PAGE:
Michael Arrington is in another flap, this time for asserting TechCrunch’s right to blindside companies with news. To disagree with him, you almost have to take the stance that companies have some sort of right to manage news about themselves, which I see as pretty ridiculous.
Recently, I got into a flap with EMC Greenplum. I blindsided them on a story; they retaliated for the story by, among other things, screwing me over business-wise. Why did I blindside them in the first place? Because I believed that if I didn’t, they’d put me under intense pressure not to publicize news I’d obtained. (Given the punishment they dished out for my running it, I imagine my belief was quite correct.)
Meanwhile, here are excerpts from a post I drafted last year, but never ran:
It’s getting ridiculous. Two different large companies have accused me in internal communications of breaking embargoes this year, and in neither case did they give me any kind of briefing with the information! In one of the two cases I published something I’d been told by a competitor of the company’s. In the other case I simply posted a link to a public story. These weren’t cases of getting information from the companies and having it reproduced by outside sources; I got information from the outside sources, period, without the vendors’ cooperation.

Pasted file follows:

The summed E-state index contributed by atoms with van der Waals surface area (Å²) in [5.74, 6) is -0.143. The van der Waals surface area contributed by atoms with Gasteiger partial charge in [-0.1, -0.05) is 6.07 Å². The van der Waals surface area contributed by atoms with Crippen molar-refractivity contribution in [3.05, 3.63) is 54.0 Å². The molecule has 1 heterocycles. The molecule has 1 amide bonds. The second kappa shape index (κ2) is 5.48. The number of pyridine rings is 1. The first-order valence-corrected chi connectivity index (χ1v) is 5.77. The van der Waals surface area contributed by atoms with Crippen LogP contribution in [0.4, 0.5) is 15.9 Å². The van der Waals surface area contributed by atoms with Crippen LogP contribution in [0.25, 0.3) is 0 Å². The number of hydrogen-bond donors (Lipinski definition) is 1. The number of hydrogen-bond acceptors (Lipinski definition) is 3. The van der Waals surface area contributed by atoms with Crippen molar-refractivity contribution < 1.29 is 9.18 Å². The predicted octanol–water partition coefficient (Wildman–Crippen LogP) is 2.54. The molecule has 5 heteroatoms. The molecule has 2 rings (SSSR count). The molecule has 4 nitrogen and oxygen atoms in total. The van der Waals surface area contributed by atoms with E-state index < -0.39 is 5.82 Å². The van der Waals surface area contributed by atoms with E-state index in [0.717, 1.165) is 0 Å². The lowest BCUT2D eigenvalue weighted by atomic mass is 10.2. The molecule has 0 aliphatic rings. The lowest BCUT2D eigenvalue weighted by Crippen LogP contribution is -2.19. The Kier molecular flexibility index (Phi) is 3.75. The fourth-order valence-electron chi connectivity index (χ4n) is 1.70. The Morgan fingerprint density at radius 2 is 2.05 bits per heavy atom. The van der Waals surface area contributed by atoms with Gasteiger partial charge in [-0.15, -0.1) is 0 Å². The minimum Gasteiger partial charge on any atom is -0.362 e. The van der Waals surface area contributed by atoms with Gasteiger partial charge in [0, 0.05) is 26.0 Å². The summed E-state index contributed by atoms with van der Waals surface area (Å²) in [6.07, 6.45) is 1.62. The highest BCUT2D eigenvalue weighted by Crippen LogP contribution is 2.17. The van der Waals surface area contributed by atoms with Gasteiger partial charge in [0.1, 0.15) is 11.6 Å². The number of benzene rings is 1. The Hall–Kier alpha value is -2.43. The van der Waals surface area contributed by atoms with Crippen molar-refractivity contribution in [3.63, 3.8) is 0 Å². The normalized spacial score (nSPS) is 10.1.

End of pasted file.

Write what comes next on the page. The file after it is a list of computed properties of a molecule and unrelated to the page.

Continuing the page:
Now, the flip side of such stories is that I have good enough relationships with those companies to discover the internal lies. And business must go on, which is why I’m not naming the companies in question. Still, I can’t imagine any benefit to these vendors from internal dishonesty. And I have to wonder about the wisdom of putting untruthful people in jobs that involve gaining outsiders’ trust.
And I could have drafted a similar one the year before that, with “NDAs” in the place of embargoes.
Of course, it’s not just news — companies get upset by people who offer opinion as well.